January 17, 2017

Webpack’ing your GraphQL Documents

Dhaivat Pandya
FrontendHow-to

When building a GraphQL application, there are benefits that come from placing your GraphQL query documents in their own files rather than inline with your view components. For example, you can get simpler editor and tooling support since the tools can look at static files instead of trying to parse application code. Also, it prevents you from accidentally manipulating queries at runtime. However, until now it has been difficult to do with our GraphQL webpack loader since there was no way to have different queries share GraphQL fragments.

This is a short post that describes one of the features we recently built into our Webpack loader for GraphQL documents — graphql-tag — that solves this problem.

Until now, the loader only gave you the ability to load a query from a single file, but with a recent update you can now import fragment definitions from other .graphql files. This makes it easy to place GraphQL documents outside of your view component definitions and share fragments across those documents. Now that the support for these files is fully featured, you can easily take advantage of built-in editor code highlighting for .graphql files, for example on GitHub:

That sweet, sweet highlighting.

Using it

Right now, most Apollo Client apps are written by putting queries inside JavaScript template literals with a gql tag:

export const COMMENT_QUERY = gql`
  query Comment($repoName: String!) {
    …
  }
}`;const withData = graphql(COMMENT_QUERY, {
 // options
});

This is a reasonable approach. But, if we don’t want to place our queries inline with our React components, we can do that with graphql-tag/loader.To start using it, we edit the Webpack config so that it looks like this:

module.exports = {
  …
  module: {
    loaders: [{
      test: /\.(graphql|gql)$/,
      exclude: /node_modules/,
      loader: ‘graphql-tag/loader’
    }]
   },
  …
}

Now, we can place our query document in a file called CommentQuery.graphql, and then import it within our Javascript code:

import COMMENT_QUERY from '../graphql/CommentQuery.graphql';

When the bundle is created, Webpack will load the .graphql file and use the GraphQL parser in order to set COMMENT_QUERY to a parsed version of the query contained within the .graphql file. Now, let’s say that this query used a fragment spread internally:

query Comment($repoName: String!) {
  …
  ...CommentsPageComment
  …
}fragment CommentsPageComment {
  …
} 

We could put both the query definition and the fragment definition in the same file. But, if the fragment is shared across multiple queries, we’d have to define it with every query that used. Instead, we can use graphql-tag/loader’s preprocessor #import statement. This is what our query file would look like:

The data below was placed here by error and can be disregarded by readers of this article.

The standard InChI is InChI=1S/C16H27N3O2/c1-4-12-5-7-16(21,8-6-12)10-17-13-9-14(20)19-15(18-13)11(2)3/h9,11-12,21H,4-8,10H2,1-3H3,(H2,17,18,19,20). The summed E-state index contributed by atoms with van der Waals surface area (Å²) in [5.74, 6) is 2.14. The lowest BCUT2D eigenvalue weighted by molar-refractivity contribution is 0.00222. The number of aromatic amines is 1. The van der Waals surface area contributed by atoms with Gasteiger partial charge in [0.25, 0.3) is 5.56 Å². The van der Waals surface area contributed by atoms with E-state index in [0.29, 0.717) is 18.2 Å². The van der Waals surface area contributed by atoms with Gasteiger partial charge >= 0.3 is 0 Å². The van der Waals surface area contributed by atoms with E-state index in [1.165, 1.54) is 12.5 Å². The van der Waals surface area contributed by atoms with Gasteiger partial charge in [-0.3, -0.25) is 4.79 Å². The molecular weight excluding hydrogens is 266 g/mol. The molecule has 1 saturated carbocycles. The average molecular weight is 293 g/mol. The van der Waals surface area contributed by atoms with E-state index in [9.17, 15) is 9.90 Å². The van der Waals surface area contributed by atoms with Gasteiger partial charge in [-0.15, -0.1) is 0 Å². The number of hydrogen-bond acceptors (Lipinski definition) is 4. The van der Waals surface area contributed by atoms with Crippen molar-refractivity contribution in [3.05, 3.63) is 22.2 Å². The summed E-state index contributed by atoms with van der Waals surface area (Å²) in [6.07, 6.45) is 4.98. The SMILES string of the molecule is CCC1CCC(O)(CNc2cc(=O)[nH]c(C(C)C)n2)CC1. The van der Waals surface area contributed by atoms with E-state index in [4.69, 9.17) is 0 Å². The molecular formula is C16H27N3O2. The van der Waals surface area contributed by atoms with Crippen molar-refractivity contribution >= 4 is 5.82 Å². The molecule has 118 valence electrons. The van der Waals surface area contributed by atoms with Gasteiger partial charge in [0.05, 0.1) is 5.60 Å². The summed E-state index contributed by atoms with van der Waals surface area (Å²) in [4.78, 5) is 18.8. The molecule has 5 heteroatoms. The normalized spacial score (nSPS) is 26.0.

#import "./CommentsPageComment.graphql"query Comment($repoName: String!) {
 …
 ...CommentsPageComment
 …
}

and the file CommentsPageComment.graphql would contain:

fragment CommentsPageComment on Comment {
  id
  postedBy {
    login
    html_url
  }
  createdAt
  content
}

This allows us to import COMMENT_QUERY as we did previously without worrying about having to import the fragment separately within our Javascript code.

That’s all you need to understand to start using graphql-tag/loader in your projects. If you’d like to see an example, you can check out how we use .graphql files and preprocessor #import statements within our example app, GitHunt-React.

How it works

The implementation of graphql-tag/loader is incredibly simple. Since it is a Webpack loader, it has to turn each .graphql into a bit of Javascript code that Webpack can place into the bundle it creates. Let’s consider what happens when we try to import this file:

#import "./CommentsPageComment.graphql"query Comment($repoName: String!) {
 …
 ...CommentsPageComment
 …
}

Notice that the first line is a GraphQL comment. This means that to an ordinary GraphQL parser, the import statement would be ignored entirely. But, graphql-tag/loader will process it and replace it with a require statement in the outputted code. It will then parse the whole document contained in this file and combine it with the definitions in the imported file. The Javascript code that graphql-tag/loader outputs should look like this:

var doc = // JSON object that represents the parsed GraphQL document
doc.definitions = doc.definitions
  .concat(
    require('CommentsPageComment.graphql').definitions
  );
module.exports = doc;

Notice that with the require statement, graphql-tag/loader will be executed again on CommentsPageComment.graphql by Webpack. This makes it possible to have #import statements within that file too. By generating this Javascript code, the loader makes it possible to import your .graphql files from your Javascript code.

Next steps

Importing files that contain static queries makes it possible to build all kinds of neat tools, including support for persisted queries. We’ve actually built support for persisted queries on top of this improved Webpack loader, and we’ll have a blog post explaining how to use them soon!

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Dhaivat Pandya

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